California’s job market finished 2018 on a strong note as payrolls continued to expand despite concerns over a volatile stock market, a continuing trade war with China and fears of a possible U.S. recession.
The state added 24,500 net new positions in December for a total of about 17.28 million, according to the California Employment Development Department. That was just short of November’s rise of 25,700.
Year-over-year, payrolls expanded by 284,300, an increase of 1.7%.
December’s unemployment rate ticked up slightly to 4.2%, from 4.1% in November, reflecting a rise in the number of job seekers in a tight labor market.
“Large numbers of Californians are finally coming off the sidelines to again look for work as the job market has continued to improve,” said Lynn Reaser, an economist at San Diego’s Point Loma Nazarene University. “In the last quarter of 2018, the labor force expanded by 208,200, a sharp contrast to the 6,000 increase posted in the final quarter of 2017.”
The U.S. added 312,000 positions in December, one of the strongest months of job gains in a decade. Nationwide unemployment was 3.9%.
California’s gains were widespread, with nine of 11 broad industry sectors expanding last month. Leisure and hospitality, which includes hotels and restaurants, added the most jobs (9,500), reflecting the Golden State’s historical allure as a tourist mecca.
Los Angeles County alone hosted an estimated 50 million visitors in 2018, a 3.1% improvement over 2017’s total. It marked the eighth straight year of tourism growth.
“California has outpaced the nation’s economic growth,” noted Sung Won Sohn, president of SS Economics, a Los Angeles consultancy. “The holiday shopping season was a barn-burner for retailers, both online and offline. The drop in the price of oil has boosted the purchasing power of consumers.”
But Sohn cautioned, “Aches and pains associated with the aging economic recovery process are beginning to show up. In 2018, the Golden State produced 284,500 jobs compared to 366,000 the year before. Most likely the slowdown will continue into 2019. Labor shortages are the primary headwind, exacerbated by high cost of housing and doing business in California.”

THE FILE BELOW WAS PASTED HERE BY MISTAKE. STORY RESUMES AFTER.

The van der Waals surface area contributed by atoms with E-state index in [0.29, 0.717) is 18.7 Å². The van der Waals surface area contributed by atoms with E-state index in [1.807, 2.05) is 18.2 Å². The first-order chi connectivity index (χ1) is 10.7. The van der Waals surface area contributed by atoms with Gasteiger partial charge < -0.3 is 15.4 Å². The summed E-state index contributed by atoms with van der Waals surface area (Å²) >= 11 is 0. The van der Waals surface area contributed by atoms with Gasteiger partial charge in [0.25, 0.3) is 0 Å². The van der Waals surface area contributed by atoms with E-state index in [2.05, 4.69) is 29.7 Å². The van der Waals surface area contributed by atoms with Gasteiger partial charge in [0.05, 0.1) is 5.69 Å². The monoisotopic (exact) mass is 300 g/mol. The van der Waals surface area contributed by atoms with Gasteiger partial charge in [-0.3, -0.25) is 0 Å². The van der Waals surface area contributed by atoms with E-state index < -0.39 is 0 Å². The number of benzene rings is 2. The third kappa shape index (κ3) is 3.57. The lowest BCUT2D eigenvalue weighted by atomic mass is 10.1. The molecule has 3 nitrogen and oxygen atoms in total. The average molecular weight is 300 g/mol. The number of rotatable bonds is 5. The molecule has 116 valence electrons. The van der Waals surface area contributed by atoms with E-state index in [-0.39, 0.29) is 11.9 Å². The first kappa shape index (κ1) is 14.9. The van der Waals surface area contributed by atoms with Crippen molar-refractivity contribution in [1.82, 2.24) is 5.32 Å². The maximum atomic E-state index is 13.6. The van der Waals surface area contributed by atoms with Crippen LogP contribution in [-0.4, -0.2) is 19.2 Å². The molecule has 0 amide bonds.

The two sectors reporting job losses in December were construction (down 1,300) and “other services,” a grab-bag category that includes machinery repair shops, dry cleaners and mortuaries, where employment was down 300.
The drop in construction was no cause for concern, according to Michael Bernick, a former EDD director who tracks the job market. “Some loss could be expected after over eight years of nearly steady growth, from around 450,000 jobs in early 2010 to over 858,400 jobs in December,” he said.
The number of unemployed Californians was 813,900 in December, a rise of 7,300 over the month, but down by 52,500 from a year earlier.
David Smith, an economist at Pepperdine University in Malibu, called the December job numbers “cause for cheer. Jobs are available for those who are in need of employment.”
But, he added, “Increasingly employers, especially small and medium-sized businesses, are struggling to find workers. Employers are grumbling about not having enough help and new hires simply not showing up or reporting other employment. This ‘ghosting’ is only making matters worse for firms that maintain lean operations and have orders to fill.”
On the bright side, a tight labor market is driving a rise in wages after years of stagnation. U.S. pay rose 3.2% in December over a year earlier. Smith said California’s December information is not yet available, “but we can say confidently it will closely mirror the national numbers.”
December’s job growth and unemployment varied across Southern California.
Los Angeles County payrolls expanded by a net 6,000 positions last month to 4.93 million, a 1.3% rise from December 2017. The county’s jobless rate was 4.6%.
The Orange County workforce dropped to about 1.65 million, with a net loss of 4,200 jobs. The county’s unemployment rate was 2.8%.